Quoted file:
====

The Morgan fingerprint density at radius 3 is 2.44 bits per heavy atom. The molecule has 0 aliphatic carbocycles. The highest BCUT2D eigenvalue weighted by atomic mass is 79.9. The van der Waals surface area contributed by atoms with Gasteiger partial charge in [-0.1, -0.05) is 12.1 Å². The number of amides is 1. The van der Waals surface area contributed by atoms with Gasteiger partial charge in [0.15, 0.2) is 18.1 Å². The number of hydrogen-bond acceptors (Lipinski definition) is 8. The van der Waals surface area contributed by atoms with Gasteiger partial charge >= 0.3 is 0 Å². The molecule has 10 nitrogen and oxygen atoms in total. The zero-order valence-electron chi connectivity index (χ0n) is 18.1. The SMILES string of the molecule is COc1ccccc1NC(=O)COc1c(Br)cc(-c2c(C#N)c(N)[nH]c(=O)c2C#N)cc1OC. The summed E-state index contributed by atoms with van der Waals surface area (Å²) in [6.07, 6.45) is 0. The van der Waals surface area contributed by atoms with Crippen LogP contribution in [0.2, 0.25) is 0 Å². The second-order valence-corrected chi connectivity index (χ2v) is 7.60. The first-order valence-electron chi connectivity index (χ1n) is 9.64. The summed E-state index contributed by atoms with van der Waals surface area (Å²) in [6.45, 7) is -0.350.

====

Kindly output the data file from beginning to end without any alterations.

The Morgan fingerprint density at radius 3 is 2.44 bits per heavy atom. The molecule has 0 aliphatic carbocycles. The highest BCUT2D eigenvalue weighted by atomic mass is 79.9. The van der Waals surface area contributed by atoms with Gasteiger partial charge in [-0.1, -0.05) is 12.1 Å². The number of amides is 1. The van der Waals surface area contributed by atoms with Gasteiger partial charge in [0.15, 0.2) is 18.1 Å². The number of hydrogen-bond acceptors (Lipinski definition) is 8. The van der Waals surface area contributed by atoms with Gasteiger partial charge >= 0.3 is 0 Å². The molecule has 10 nitrogen and oxygen atoms in total. The zero-order valence-electron chi connectivity index (χ0n) is 18.1. The SMILES string of the molecule is COc1ccccc1NC(=O)COc1c(Br)cc(-c2c(C#N)c(N)[nH]c(=O)c2C#N)cc1OC. The summed E-state index contributed by atoms with van der Waals surface area (Å²) in [6.07, 6.45) is 0. The van der Waals surface area contributed by atoms with Crippen LogP contribution in [0.2, 0.25) is 0 Å². The second-order valence-corrected chi connectivity index (χ2v) is 7.60. The first-order valence-electron chi connectivity index (χ1n) is 9.64. The summed E-state index contributed by atoms with van der Waals surface area (Å²) in [6.45, 7) is -0.350.